Federal spending plan opens path for South Shore expansion funding

NWI Times

INDIANAPOLIS — South Shore Line expansion supporters consider the five-month federal spending plan approved Wednesday by the U.S. House to be a win for their cause, even though the West Lake and double-tracking projects weren't yet eligible to be funded.

The Consolidated Appropriations Act, expected to be signed into law Friday, includes $2.5 billion in grants for transit system capital projects across the country, including $100 million to modernize the Red and Purple "L" lines in Chicago and $50 million for an Indianapolis bus rapid transit system.

Perhaps more importantly, the measure signals that the Republican-controlled Congress remains committed to promoting economic development through new and improved transit connections, despite Republican President Donald Trump's desire to slash federal transportation spending.


U.S. Rep. Pete Visclosky, D-Merrillville, said he's pleased his colleagues once again recognized the transit grant program "represents an economic investment in communities across the nation.

"Funding for this program is testament to the fact that it has the ability to fundamentally transform the economy of Northwest Indiana," Visclosky said.

U.S. Sen. Todd Young, R-Ind., agreed. He said funding the nation's transportation needs is vital to the economy.

"State and local leaders have committed fully to the South Shore project, and I will continue to work with the administration and congressional appropriators to ensure that the federal government follows through on prior promises to the people of Northwest Indiana," Young said.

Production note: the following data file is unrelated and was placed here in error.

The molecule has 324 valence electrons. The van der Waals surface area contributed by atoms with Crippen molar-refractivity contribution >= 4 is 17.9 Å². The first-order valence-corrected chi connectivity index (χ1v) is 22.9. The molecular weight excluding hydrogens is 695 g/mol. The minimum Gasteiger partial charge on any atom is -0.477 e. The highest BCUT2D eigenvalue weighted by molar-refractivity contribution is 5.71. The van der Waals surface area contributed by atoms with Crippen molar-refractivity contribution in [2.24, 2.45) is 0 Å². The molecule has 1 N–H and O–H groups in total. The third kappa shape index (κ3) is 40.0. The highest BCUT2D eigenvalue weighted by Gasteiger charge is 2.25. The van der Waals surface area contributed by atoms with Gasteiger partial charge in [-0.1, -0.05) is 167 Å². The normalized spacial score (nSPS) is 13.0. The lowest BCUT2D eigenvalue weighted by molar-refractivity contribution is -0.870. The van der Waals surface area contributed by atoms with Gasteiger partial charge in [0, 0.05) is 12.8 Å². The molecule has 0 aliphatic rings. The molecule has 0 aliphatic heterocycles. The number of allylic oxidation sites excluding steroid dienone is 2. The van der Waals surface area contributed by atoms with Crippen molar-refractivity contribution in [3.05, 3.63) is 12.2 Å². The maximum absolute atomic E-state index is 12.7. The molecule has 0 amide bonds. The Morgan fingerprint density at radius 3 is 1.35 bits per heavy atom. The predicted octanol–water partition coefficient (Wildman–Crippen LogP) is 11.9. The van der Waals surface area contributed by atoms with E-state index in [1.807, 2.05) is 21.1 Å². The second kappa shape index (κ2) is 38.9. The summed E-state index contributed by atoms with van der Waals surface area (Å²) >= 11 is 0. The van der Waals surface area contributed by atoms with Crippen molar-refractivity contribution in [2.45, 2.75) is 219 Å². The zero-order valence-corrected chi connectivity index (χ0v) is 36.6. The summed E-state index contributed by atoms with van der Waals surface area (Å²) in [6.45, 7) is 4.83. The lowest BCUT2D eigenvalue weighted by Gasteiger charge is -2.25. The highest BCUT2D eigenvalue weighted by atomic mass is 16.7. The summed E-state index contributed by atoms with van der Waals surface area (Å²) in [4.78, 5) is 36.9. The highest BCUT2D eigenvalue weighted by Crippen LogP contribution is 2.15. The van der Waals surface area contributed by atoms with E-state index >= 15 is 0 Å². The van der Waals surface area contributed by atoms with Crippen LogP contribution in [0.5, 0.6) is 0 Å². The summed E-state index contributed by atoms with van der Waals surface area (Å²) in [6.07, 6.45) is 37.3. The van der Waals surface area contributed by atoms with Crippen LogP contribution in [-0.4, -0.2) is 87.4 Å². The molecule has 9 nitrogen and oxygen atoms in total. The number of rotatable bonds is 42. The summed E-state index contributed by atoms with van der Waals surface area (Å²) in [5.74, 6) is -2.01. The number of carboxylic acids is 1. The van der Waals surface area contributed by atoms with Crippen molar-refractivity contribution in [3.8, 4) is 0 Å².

That's good news for the Northwest Indiana Regional Development Authority, which is planning in August to submit its federal funding application for the approximately $615 million West Lake expansion of the South Shore Line between Hammond and Dyer, and the $300 million project to double-track the existing commuter rail line between Gary and Michigan City.

The request for money to cover half the cost of each project is slated to be reviewed by federal officials next February.RDA CEO Bill Hanna is hoping the needed funds then will be appropriated by Congress in the 2019 federal spending legislation that must be adopted by Oct. 1, 2018.

"It all looks very positive for us," Hanna said. "We feel that we're positioned pretty well."

He said the new short-term spending measure "clears the pipeline" by sending out $2.5 billion to projects that have been waiting for federal funds, sometimes for years.

"The more of these projects that move forward, the shorter the list is when it comes to us," Hanna said. "That will put us in a more direct position by the time the 2019 budget is produced."

The South Shore projects also seemingly have a leg up over other transit proposals, because the state and local matching funds for both West Lake and double-tracking have been secured, thanks in part to the state budget enacted last month by Hoosier lawmakers.

"It just removes a gigantic question mark for the federal government when they look at priorities and funding," Hanna said.

In addition, Hanna believes the Region's rail expansions even could appeal to Trump, since a new state law tasking the RDA with producing residential and commercial development near South Shore Line stations makes the projects about more than just transit.

"It strongly sets our project out as a job-creation and economic-development program with a transit anchor," Hanna said. "It puts us in a great spot moving forward under a lot of different circumstances at the federal level."

Congressional support for South Shore expansion crosses party lines as Visclosky, a veteran Democrat, is working with U.S. Rep. Jackie Walorski, R-Jimtown, in the House; and Young, a first-year Republican senator, is promoting the cause alongside U.S. Sen. Joe Donnelly, D-Ind.

"They have a really unique composition going in the Indiana delegation, in addition to having the vice president (former Indiana Gov. Mike Pence) there on the administrative side," Hanna said. "I don't know that we've ever really been positioned like this as a state."